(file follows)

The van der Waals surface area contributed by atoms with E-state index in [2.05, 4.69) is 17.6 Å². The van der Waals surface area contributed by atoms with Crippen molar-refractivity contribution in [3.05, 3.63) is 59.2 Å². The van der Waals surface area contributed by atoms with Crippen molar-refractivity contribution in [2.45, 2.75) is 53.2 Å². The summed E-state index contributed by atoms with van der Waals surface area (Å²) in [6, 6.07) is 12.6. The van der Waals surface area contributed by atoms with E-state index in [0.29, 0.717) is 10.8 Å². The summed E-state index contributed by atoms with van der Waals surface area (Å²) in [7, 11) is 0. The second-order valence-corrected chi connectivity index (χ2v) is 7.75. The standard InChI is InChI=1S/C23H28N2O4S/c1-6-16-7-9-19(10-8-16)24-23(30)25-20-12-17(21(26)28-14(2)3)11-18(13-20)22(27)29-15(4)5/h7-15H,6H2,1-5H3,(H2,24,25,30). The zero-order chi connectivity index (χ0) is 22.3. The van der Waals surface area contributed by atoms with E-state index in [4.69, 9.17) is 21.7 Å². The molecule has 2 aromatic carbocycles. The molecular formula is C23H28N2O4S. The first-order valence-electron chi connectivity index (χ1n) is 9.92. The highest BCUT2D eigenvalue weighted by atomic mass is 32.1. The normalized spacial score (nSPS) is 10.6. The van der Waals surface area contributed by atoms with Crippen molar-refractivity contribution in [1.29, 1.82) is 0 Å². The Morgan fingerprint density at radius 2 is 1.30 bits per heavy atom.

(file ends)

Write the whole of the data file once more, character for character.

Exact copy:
The van der Waals surface area contributed by atoms with E-state index in [2.05, 4.69) is 17.6 Å². The van der Waals surface area contributed by atoms with Crippen molar-refractivity contribution in [3.05, 3.63) is 59.2 Å². The van der Waals surface area contributed by atoms with Crippen molar-refractivity contribution in [2.45, 2.75) is 53.2 Å². The summed E-state index contributed by atoms with van der Waals surface area (Å²) in [6, 6.07) is 12.6. The van der Waals surface area contributed by atoms with E-state index in [0.29, 0.717) is 10.8 Å². The summed E-state index contributed by atoms with van der Waals surface area (Å²) in [7, 11) is 0. The second-order valence-corrected chi connectivity index (χ2v) is 7.75. The standard InChI is InChI=1S/C23H28N2O4S/c1-6-16-7-9-19(10-8-16)24-23(30)25-20-12-17(21(26)28-14(2)3)11-18(13-20)22(27)29-15(4)5/h7-15H,6H2,1-5H3,(H2,24,25,30). The zero-order chi connectivity index (χ0) is 22.3. The van der Waals surface area contributed by atoms with E-state index in [4.69, 9.17) is 21.7 Å². The molecule has 2 aromatic carbocycles. The molecular formula is C23H28N2O4S. The first-order valence-electron chi connectivity index (χ1n) is 9.92. The highest BCUT2D eigenvalue weighted by atomic mass is 32.1. The normalized spacial score (nSPS) is 10.6. The van der Waals surface area contributed by atoms with Crippen molar-refractivity contribution in [1.29, 1.82) is 0 Å². The Morgan fingerprint density at radius 2 is 1.30 bits per heavy atom.